Shangri-La Dialogue: China shares its vision of alternative regional order

SINGAPORE - In his first outing at the Shangri-La Dialogue, Chinese Defence Minister Wei Fenghe offered China's vision of an alternative regional order to that of the United States - the building of an Asia-Pacific community with a shared future.

Speaking on the last day of the security summit on Sunday (June 2), he noted that the US had given its perspective on regional affairs and went on to criticise it.

"We believe that any such perspective should take into account the common security and interests of regional countries," he said.

"No approaches to regional issues should resort to military blocs, nor should they undermine the interests of others."

Acting US Defence Secretary Patrick Shanahan had on Saturday laid out the US' vision of a Free and Open Indo-Pacific Strategy, which to some Chinese scholars is a concept meant to constrain China's rise.

The US also released a report on the strategy on the same day, in which it said it wanted to build a networked security architecture to address challenges such as a more assertive China and maintain peace, stability and growing prosperity in the region.

Tellingly, General Wei did not mention the Indo-Pacific Strategy by name, choosing instead to downplay it.

In his speech, he said China chose peace and development over those who "deliberately create division and hostility, provoke confrontation, meddle with regional affairs, interfere in internal affairs of others and frequently resort to arms".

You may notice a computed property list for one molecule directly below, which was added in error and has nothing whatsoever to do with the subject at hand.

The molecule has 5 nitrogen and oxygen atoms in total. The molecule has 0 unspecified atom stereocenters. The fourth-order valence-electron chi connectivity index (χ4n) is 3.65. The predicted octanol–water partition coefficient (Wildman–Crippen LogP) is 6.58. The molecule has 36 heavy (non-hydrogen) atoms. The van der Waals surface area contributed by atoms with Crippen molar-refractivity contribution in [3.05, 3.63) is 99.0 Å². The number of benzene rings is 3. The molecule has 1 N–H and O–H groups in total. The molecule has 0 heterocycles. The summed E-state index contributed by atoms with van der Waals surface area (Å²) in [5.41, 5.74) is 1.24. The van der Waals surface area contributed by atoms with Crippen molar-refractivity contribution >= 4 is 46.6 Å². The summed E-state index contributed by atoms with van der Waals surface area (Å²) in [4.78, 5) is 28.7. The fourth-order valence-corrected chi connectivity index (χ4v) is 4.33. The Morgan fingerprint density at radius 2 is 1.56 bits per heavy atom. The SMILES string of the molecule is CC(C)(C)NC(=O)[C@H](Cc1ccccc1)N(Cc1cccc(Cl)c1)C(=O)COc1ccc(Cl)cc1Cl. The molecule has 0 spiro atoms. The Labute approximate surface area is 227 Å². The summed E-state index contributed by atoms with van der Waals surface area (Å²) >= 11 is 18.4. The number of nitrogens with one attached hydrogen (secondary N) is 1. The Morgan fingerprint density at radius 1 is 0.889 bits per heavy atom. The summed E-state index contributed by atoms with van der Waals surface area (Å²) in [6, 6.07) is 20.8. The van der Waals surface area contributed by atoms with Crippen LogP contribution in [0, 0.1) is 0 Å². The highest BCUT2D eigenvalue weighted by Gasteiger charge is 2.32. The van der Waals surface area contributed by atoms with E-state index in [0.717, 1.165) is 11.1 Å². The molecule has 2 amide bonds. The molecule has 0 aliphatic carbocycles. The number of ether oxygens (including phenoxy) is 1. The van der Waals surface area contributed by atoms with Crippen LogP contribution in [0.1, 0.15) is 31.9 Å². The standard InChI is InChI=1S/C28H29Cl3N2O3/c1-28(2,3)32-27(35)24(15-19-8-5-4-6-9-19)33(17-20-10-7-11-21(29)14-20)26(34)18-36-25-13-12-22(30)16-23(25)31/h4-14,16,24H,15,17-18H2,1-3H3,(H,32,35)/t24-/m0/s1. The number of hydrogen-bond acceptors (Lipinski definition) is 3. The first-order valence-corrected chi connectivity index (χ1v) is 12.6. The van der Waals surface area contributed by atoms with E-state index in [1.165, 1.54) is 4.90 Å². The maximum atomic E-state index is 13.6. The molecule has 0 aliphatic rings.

He also criticised the unilateralism of the US, saying it puts its interests before those of others and called instead for openness and inclusiveness.

He said win-win cooperation - a mantra of the Chinese - makes the pie bigger and brings benefits to all while a zero-sum game "makes no winner and harms the interests of both sides".

An example of win-win cooperation was China's Belt and Road Initiative (BRI) to build infrastructure such as ports, railways, roads and industrial parks linking China to the rest of Asia, Africa and Europe, he said, noting that more than 150 countries have joined it.

He omitted to say, however, that while the BRI has been welcomed by many developing countries, there has been some scepticism as well, as it could land countries in unsustainable debt.

Gen Wei also contrasted China's belief that human civilisations should be equal, inclusive and willing to learn from each other with that of the West, which he labelled "the decadent idea of 'clash of civilisations'".

Based on these broad ideas of win-win, inclusiveness, peaceful development and mutual learning across civilisations, Gen Wei spoke about China working with the armed forces of other Asia-Pacific countries to "jointly respond to challenges, promote the building of an Asia-Pacific community with a shared future and safeguard peace and stability in the region".

The idea of building a community with a shared future has been raised many times by Chinese President Xi Jinping.

Commenting, Associate Professor Li Mingjiang of the S. Rajaratnam School of International Studies said Gen Wei did not flesh out the idea more fully.

"He gave some big ideas but I think many in the audience didn't fully understand what the specific policy proposals or ideas are" for a new regional security order, said Prof Li.